Princeton University researchers have found a mysterious region deep in the human brain could be where we sort through the onslaught of stimuli from the outside world and focus on the information most important to our behavior and survival.
Study, which was conducted by a team of 71 researchers from 12 countries, reveals potentially large influences of fungi, one of the most biologically diverse classes of organisms, on our energy supplies.
Scientists at the Hubbard Brook Long Term Ecological Research Site discover that a combination of today's higher atmospheric carbon dioxide level and its atmospheric fallout is altering the hydrology and water quality of forested watersheds.
Researchers at Carnegie Mellon University's Robotics Institute have invented a "smart" headlight system that can improve visibility by constantly redirecting light to shine between particles of precipitation.
Researchers at the University of Pittsburgh are proposing a new spin on an old method: A switch from the use of silicon electronics back to vacuums as a medium for electron transport - exhibiting a significant paradigm shift in electronics.
A laboratory test used to detect disease and perform biological research could be made more than three million times more sensitive, according to Princeton University researchers who combined standard biological tools with a breakthrough in nanotechnology.
Harvard University scientists and engineers seek to artificially mimic the collective behavior and "intelligence" of a bee colony with the goal of gaining a greater understanding of fields such as entomology, developmental biology, amorphous computing and electrical engineering.
Research conducted at The National Evolutionary Synthesis Center shows that birds and other animals change their behavior in response to manmade noise, but human clamor doesn't just affect animals. Because many animals also pollinate plants or disperse their seeds, human noise can have ripple effects on plants too.
Researchers at Purdue University are developing a technique that uses nanotechnology to harvest energy from hot pipes or engine components to potentially recover energy wasted in factories, power plants and cars.
Analysis of data from the IceCube Neutrino Observatory, a massive detector deployed in deep ice at the U.S. Amundsen-Scott South Pole Station in Antarctica, provided insight into one of the most enduring mysteries in physics, the production of cosmic rays.
Researchers from the Cleveland Museum of Natural History and Case Western Reserve University found a fossil which indicates that between three and four million years ago, there were at least two pre-human species living on the Earth.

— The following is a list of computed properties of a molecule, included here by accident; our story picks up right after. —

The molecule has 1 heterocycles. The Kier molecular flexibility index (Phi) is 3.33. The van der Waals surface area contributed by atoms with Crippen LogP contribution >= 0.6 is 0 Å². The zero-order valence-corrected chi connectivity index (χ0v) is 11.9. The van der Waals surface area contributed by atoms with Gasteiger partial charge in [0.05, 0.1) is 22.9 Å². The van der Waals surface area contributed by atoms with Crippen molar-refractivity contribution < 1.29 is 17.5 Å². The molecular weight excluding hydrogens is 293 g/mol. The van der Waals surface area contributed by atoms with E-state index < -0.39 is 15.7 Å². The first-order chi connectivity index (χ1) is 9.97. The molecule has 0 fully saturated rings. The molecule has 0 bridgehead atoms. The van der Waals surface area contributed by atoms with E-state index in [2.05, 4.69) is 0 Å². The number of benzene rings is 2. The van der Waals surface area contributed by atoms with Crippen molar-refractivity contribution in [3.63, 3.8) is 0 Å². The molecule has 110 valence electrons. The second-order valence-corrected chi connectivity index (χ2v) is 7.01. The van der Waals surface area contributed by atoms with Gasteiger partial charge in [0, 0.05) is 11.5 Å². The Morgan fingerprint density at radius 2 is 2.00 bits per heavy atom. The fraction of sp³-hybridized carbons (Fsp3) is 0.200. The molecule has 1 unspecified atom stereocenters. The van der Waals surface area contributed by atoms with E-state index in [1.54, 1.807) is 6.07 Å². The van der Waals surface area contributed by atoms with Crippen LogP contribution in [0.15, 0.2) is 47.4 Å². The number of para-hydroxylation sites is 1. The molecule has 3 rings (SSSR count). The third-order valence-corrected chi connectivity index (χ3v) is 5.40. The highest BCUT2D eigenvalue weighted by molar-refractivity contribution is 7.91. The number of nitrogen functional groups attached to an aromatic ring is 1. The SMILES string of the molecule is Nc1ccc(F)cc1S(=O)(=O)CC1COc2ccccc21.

According to research results from scientists at Rutgers University, future generations will likely witness sea levels rise between 40 and 70 feet higher than at present even if humankind manages to limit global warming to 2 degrees Celsius (3.6 degrees Fahrenheit).
A University of Illinois at Chicago biologist and his colleagues think the subterranean lifestyle of the naked mole-rat may hold clues to keeping brain cells alive and functioning when oxygen is scarce. The key may lie in how brain cells regulate their intake of calcium.
University of Utah mathematicians developed a set of calculus equations to make it easier for doctors to save Tylenol overdose patients by quickly estimating how much painkiller they took, when they consumed it and whether they will require a liver transplant to survive.
An Iowa State engineer is working to develop computer modeling technology that will show engineers how to chip away at the surfaces of electric motors to create new designs and shapes that can increase power generation.
A two-year study of high school football players conducted by Purdue University suggests that concussions are likely caused by many hits over time and not from a single blow to the head, as commonly believed.
Wetland restoration is a billion-dollar-a-year industry in the United States that aims to create ecosystems similar to those that disappeared over the past century. But a new analysis of restoration projects shows that restored wetlands seldom reach the quality of a natural wetland.
Engineers at Brown University have designed a biological device that can measure glucose concentrations in human saliva. The technique could eliminate the need for diabetics to draw blood to check their glucose levels.
Predictions of the loss of animal and plant diversity around the world are common under models of future climate change. But a new study shows that because these climate models don't account for species competition and movement, they could grossly underestimate future extinctions.
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